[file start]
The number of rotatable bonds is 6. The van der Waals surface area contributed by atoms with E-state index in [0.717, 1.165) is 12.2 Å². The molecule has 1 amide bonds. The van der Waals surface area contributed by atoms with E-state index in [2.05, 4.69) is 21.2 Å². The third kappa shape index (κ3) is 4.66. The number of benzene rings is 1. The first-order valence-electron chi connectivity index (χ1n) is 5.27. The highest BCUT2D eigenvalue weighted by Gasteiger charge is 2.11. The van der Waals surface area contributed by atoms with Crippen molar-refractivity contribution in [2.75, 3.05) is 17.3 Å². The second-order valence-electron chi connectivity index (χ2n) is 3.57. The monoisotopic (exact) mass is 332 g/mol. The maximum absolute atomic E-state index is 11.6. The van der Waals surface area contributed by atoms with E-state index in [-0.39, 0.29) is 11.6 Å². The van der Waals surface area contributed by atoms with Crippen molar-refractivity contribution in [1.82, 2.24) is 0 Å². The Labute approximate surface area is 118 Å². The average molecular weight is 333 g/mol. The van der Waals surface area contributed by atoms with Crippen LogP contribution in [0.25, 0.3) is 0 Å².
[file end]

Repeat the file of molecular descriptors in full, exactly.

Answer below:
The number of rotatable bonds is 6. The van der Waals surface area contributed by atoms with E-state index in [0.717, 1.165) is 12.2 Å². The molecule has 1 amide bonds. The van der Waals surface area contributed by atoms with E-state index in [2.05, 4.69) is 21.2 Å². The third kappa shape index (κ3) is 4.66. The number of benzene rings is 1. The first-order valence-electron chi connectivity index (χ1n) is 5.27. The highest BCUT2D eigenvalue weighted by Gasteiger charge is 2.11. The van der Waals surface area contributed by atoms with Crippen molar-refractivity contribution in [2.75, 3.05) is 17.3 Å². The second-order valence-electron chi connectivity index (χ2n) is 3.57. The monoisotopic (exact) mass is 332 g/mol. The maximum absolute atomic E-state index is 11.6. The van der Waals surface area contributed by atoms with E-state index in [-0.39, 0.29) is 11.6 Å². The van der Waals surface area contributed by atoms with Crippen molar-refractivity contribution in [1.82, 2.24) is 0 Å². The Labute approximate surface area is 118 Å². The average molecular weight is 333 g/mol. The van der Waals surface area contributed by atoms with Crippen LogP contribution in [0.25, 0.3) is 0 Å².